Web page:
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In OpenGL I am trying to map a terrain with 8 512x512 images using texture3D to get blended texture change. But OpenGL forces me to allocate 512x512x512 array instead of 512x512x8 What can be solution

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"But OpenGL forces me to allocate 512x512x512 array instead of 512x512x8 What can be solution" - Does it really? How did you come to this conclusion? Because as long as you use an OpenGL version of 2.0+ (and thus an implementation that is no more than 10 years old), you can use arbitrary texture sizes (and aspect ratios). –  Christian Rau May 8 '13 at 15:31
    
@ChristianRau: 3D textures were never required to be cubes. You could always use 512x512x8 (assuming the max 3D texture size allowed 512 at all).. –  Nicol Bolas May 8 '13 at 15:51
    
@NicolBolas Interresting, and I thought it was NPOT that allowed for rectangular sizes, but I guess then only for 2D textures. And what about a 512x8x512 texture then (stupid question, but maybe the 2D sub-part is treated specially?)? –  Christian Rau May 8 '13 at 16:57
    
@ChristianRau: Rectangular textures have always been allowed. Now granted, some earlier APIs (GLIDE, I think) didn't allow rectangular textures. But OpenGL has always had them. –  Nicol Bolas May 8 '13 at 17:01

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But Opengl forces me to allocate 512x512x512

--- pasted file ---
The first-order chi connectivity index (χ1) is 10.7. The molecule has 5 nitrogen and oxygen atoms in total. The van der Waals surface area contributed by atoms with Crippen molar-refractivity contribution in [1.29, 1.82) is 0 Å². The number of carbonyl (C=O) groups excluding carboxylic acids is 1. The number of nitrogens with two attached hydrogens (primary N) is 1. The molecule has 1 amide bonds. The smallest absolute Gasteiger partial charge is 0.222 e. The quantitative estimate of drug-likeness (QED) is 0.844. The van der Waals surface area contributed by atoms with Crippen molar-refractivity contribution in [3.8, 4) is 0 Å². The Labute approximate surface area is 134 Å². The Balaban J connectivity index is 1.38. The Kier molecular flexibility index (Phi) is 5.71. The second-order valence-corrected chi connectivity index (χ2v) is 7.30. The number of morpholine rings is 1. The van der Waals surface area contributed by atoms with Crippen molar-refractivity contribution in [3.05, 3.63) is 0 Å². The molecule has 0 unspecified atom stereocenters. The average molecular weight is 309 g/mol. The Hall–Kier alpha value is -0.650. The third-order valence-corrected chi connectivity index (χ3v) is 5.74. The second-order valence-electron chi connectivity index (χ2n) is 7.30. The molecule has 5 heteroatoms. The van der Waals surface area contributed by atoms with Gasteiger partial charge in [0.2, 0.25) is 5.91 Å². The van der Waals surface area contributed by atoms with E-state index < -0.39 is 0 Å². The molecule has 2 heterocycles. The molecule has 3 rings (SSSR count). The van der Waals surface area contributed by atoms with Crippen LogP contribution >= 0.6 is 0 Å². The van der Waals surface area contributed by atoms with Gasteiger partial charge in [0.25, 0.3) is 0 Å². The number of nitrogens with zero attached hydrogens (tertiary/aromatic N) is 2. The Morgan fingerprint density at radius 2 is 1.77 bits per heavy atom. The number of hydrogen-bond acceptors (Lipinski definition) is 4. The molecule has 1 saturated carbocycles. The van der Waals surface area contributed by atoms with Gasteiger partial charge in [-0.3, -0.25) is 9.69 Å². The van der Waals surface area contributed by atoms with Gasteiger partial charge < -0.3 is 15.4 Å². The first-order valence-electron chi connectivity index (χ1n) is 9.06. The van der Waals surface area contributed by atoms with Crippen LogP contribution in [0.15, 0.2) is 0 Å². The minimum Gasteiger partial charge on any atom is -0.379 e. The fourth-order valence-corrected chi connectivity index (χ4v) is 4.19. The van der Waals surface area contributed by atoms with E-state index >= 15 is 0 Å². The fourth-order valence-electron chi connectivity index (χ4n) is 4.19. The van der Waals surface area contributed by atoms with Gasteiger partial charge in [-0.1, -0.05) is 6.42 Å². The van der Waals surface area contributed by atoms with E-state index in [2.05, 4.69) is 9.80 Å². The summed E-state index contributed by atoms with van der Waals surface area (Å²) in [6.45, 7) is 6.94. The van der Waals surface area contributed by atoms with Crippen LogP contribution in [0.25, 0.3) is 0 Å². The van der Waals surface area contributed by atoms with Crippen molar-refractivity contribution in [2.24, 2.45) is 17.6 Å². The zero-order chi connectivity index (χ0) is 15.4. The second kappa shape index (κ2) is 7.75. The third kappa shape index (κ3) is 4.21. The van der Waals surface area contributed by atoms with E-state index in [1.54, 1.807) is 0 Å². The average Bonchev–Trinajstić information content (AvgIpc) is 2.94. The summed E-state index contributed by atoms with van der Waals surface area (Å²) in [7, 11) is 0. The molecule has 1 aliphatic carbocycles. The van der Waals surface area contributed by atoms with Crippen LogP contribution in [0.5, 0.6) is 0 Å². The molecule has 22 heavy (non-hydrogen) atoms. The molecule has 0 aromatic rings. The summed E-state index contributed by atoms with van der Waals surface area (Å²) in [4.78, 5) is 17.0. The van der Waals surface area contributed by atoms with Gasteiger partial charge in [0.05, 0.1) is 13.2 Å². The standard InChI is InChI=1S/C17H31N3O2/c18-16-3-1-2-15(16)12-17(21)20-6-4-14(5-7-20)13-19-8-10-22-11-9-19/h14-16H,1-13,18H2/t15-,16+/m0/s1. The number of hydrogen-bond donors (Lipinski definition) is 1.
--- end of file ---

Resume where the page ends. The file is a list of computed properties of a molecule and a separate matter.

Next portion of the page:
What gave you that idea? 512×512×8 is a completely valid 3D texture size. For terrains you might also look at GL_TEXTURE_2D_ARRAY, which is initialized with glTexImage3D as well, but doesn't interpolate between the layers, which is usefull in certain situations.

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But I need interpolation to blend one texture to another –  rakeshmalik91 May 8 '13 at 15:36
    
@user2362969: Then just use GL_TEXTURE_3D, you can use that format you want to use just fine. –  datenwolf May 8 '13 at 15:51
    
Sorry I got what i was wrong about....yes, it work –  rakeshmalik91 May 8 '13 at 16:27

Even though you need interpolation to blend one texture into another, you should also try using a GL_TEXTURE_2D_ARRAY and just manually blend the textures together in the fragment shader. Although it might seem that it's better to take advantage of the automatic hardware magnification filter, bear in mind that for GL_TEXTURE_3D implementation it's far more likely that the neighboring pixels in 6 directions will get cached, and from what I understand you have more emphasis on the individual 2D textures in the set and their neighboring layers, so you're better off having the hardware make 3 cache lines, each in 4 directions. It's a good idea to try both and see what performs better

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